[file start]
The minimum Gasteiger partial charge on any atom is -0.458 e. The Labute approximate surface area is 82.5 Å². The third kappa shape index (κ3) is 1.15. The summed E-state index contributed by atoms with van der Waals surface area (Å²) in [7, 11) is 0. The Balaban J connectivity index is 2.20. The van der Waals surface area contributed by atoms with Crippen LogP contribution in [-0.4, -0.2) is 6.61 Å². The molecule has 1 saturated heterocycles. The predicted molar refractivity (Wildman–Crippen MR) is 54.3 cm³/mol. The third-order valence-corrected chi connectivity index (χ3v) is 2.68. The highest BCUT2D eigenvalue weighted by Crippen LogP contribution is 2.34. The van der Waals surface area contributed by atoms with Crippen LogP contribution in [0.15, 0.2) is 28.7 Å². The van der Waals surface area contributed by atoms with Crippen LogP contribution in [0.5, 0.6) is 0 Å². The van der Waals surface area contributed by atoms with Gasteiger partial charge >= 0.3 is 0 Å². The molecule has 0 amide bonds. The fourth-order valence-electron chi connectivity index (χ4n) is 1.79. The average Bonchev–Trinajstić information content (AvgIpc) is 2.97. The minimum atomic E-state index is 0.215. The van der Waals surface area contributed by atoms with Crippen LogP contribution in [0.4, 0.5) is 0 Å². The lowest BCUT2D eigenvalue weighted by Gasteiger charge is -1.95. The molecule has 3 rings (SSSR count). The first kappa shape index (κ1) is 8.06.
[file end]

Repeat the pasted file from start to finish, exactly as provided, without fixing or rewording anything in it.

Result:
The minimum Gasteiger partial charge on any atom is -0.458 e. The Labute approximate surface area is 82.5 Å². The third kappa shape index (κ3) is 1.15. The summed E-state index contributed by atoms with van der Waals surface area (Å²) in [7, 11) is 0. The Balaban J connectivity index is 2.20. The van der Waals surface area contributed by atoms with Crippen LogP contribution in [-0.4, -0.2) is 6.61 Å². The molecule has 1 saturated heterocycles. The predicted molar refractivity (Wildman–Crippen MR) is 54.3 cm³/mol. The third-order valence-corrected chi connectivity index (χ3v) is 2.68. The highest BCUT2D eigenvalue weighted by Crippen LogP contribution is 2.34. The van der Waals surface area contributed by atoms with Crippen LogP contribution in [0.15, 0.2) is 28.7 Å². The van der Waals surface area contributed by atoms with Crippen LogP contribution in [0.5, 0.6) is 0 Å². The van der Waals surface area contributed by atoms with Gasteiger partial charge >= 0.3 is 0 Å². The molecule has 0 amide bonds. The fourth-order valence-electron chi connectivity index (χ4n) is 1.79. The average Bonchev–Trinajstić information content (AvgIpc) is 2.97. The minimum atomic E-state index is 0.215. The van der Waals surface area contributed by atoms with Crippen LogP contribution in [0.4, 0.5) is 0 Å². The lowest BCUT2D eigenvalue weighted by Gasteiger charge is -1.95. The molecule has 3 rings (SSSR count). The first kappa shape index (κ1) is 8.06.